Look carefully at these photos to see if there is a gecko there, if you see, your eyes are fine - Photo 1.

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When it comes to survival instincts, the dynamic world has many different strategies. Some use flashy skin, others disguise themselves as other dangerous animals. For Madagascar's leaf-tailed gecko (Uroplatus Sikorae), that is the ability to become "invisible".

Of course, the invisible here is the ability to camouflage to be able to mingle with mossy branches. These lovely geckos have white spots along with a fringe extending from the chin to the sides of the body quite as thin as the leaves. They look like wingless dragons that have been immersed with nature over the years.

Because of such a form, this is how this nocturnal reptile can hide in nature. They leaned against the branches, and the fringe – or skin flap – spread out to minimize shading, like lichens.

Look carefully at these photos to see if there is a gecko there, if you see, your eyes are fine - Photo 2.

Along with the ability to change the skin color to the environment, unless you really look carefully it is difficult to detect them.

Look carefully at these photos to see if there is a gecko there, if you see, your eyes are fine - Photo 3.

This gecko is more prone to be detected because its eyes are wide open and the skin under the chin is not very coincidental.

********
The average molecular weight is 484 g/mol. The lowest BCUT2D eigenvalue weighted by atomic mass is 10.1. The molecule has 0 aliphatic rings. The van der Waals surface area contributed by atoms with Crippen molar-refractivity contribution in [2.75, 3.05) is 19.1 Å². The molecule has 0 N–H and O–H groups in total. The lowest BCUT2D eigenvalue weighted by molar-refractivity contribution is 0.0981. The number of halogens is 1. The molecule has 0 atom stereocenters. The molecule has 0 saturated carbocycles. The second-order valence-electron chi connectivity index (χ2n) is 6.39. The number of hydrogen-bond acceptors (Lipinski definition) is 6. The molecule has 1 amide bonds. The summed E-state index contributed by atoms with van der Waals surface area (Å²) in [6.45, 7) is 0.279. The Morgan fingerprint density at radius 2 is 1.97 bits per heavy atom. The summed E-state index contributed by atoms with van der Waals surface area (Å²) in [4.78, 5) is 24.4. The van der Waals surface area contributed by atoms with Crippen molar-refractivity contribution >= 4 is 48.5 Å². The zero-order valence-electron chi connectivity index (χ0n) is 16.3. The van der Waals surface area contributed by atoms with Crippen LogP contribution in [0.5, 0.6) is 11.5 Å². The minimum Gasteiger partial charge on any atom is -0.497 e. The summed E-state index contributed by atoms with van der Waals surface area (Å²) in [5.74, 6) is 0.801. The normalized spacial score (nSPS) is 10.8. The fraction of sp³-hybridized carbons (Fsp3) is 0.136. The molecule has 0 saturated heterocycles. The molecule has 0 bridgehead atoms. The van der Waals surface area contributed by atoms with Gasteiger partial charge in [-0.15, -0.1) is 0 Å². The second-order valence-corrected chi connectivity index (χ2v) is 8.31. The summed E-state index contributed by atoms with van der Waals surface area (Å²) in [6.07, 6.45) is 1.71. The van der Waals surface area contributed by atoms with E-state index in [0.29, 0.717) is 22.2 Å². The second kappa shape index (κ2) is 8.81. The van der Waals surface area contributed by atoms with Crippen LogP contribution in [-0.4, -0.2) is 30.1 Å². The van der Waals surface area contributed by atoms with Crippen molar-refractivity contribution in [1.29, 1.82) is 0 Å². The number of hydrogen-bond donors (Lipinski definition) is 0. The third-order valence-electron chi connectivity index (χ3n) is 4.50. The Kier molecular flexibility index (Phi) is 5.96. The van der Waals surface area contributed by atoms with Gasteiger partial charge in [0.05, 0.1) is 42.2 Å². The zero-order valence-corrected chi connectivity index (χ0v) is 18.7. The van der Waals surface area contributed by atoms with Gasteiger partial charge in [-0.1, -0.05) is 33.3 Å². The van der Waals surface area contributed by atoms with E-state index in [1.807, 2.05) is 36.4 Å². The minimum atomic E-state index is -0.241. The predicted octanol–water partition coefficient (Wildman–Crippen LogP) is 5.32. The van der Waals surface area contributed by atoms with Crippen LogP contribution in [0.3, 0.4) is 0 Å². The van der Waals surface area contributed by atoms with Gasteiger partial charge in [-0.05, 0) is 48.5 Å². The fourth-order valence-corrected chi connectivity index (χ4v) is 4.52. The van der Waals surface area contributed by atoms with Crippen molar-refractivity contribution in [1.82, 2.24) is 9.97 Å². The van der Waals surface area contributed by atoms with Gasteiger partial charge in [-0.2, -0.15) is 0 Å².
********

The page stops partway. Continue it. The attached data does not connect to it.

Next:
Look carefully at these photos to see if there is a gecko there, if you see, your eyes are fine - Photo 4.

If you don't pay close attention, this is nothing more than a speck on a tree branch.

There are many predators that love leaf-tailed geckos – mainly birds like eagles and owls, rats and snakes.

Look carefully at these photos to see if there is a gecko there, if you see, your eyes are fine - Photo 5.
Look carefully at these photos to see if there is a gecko there, if you see, your eyes are fine - Photo 6.

Only when night falls, does this gecko begin to hunt – insects and small invertebrates.

Of course its natural enemies are not the biggest threat – that is who we are.

Even though the gecko population is at a stable level, the living environment is shrinking due to human exploitation and development actions, and will inevitably go down if there is no change.

Not only that, even though the exchange of animals is banned all over the world, it is still caught and smuggled with the frequency of WWF's "warning" level just to make it interesting.


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